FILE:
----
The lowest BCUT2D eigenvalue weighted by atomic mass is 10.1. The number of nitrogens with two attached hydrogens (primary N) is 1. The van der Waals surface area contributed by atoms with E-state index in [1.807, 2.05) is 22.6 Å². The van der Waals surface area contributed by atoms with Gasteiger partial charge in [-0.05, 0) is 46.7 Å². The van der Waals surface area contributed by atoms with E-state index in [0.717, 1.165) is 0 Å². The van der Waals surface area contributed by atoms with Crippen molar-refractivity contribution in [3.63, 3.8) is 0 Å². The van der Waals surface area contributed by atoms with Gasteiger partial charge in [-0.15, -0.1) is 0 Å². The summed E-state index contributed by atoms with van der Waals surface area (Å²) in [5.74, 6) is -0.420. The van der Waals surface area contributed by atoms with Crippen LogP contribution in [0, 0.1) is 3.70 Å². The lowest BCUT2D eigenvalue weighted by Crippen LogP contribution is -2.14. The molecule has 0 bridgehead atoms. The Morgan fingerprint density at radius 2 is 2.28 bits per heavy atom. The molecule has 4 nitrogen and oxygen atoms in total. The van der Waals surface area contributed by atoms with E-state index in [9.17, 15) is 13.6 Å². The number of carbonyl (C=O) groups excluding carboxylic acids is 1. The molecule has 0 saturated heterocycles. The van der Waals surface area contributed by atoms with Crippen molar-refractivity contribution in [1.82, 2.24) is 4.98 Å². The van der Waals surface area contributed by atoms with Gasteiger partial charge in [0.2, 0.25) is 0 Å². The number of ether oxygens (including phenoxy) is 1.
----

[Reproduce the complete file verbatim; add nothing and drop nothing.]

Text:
The lowest BCUT2D eigenvalue weighted by atomic mass is 10.1. The number of nitrogens with two attached hydrogens (primary N) is 1. The van der Waals surface area contributed by atoms with E-state index in [1.807, 2.05) is 22.6 Å². The van der Waals surface area contributed by atoms with Gasteiger partial charge in [-0.05, 0) is 46.7 Å². The van der Waals surface area contributed by atoms with E-state index in [0.717, 1.165) is 0 Å². The van der Waals surface area contributed by atoms with Crippen molar-refractivity contribution in [3.63, 3.8) is 0 Å². The van der Waals surface area contributed by atoms with Gasteiger partial charge in [-0.15, -0.1) is 0 Å². The summed E-state index contributed by atoms with van der Waals surface area (Å²) in [5.74, 6) is -0.420. The van der Waals surface area contributed by atoms with Crippen LogP contribution in [0, 0.1) is 3.70 Å². The lowest BCUT2D eigenvalue weighted by Crippen LogP contribution is -2.14. The molecule has 0 bridgehead atoms. The Morgan fingerprint density at radius 2 is 2.28 bits per heavy atom. The molecule has 4 nitrogen and oxygen atoms in total. The van der Waals surface area contributed by atoms with E-state index in [9.17, 15) is 13.6 Å². The number of carbonyl (C=O) groups excluding carboxylic acids is 1. The molecule has 0 saturated heterocycles. The van der Waals surface area contributed by atoms with Crippen molar-refractivity contribution in [1.82, 2.24) is 4.98 Å². The van der Waals surface area contributed by atoms with Gasteiger partial charge in [0.2, 0.25) is 0 Å². The number of ether oxygens (including phenoxy) is 1.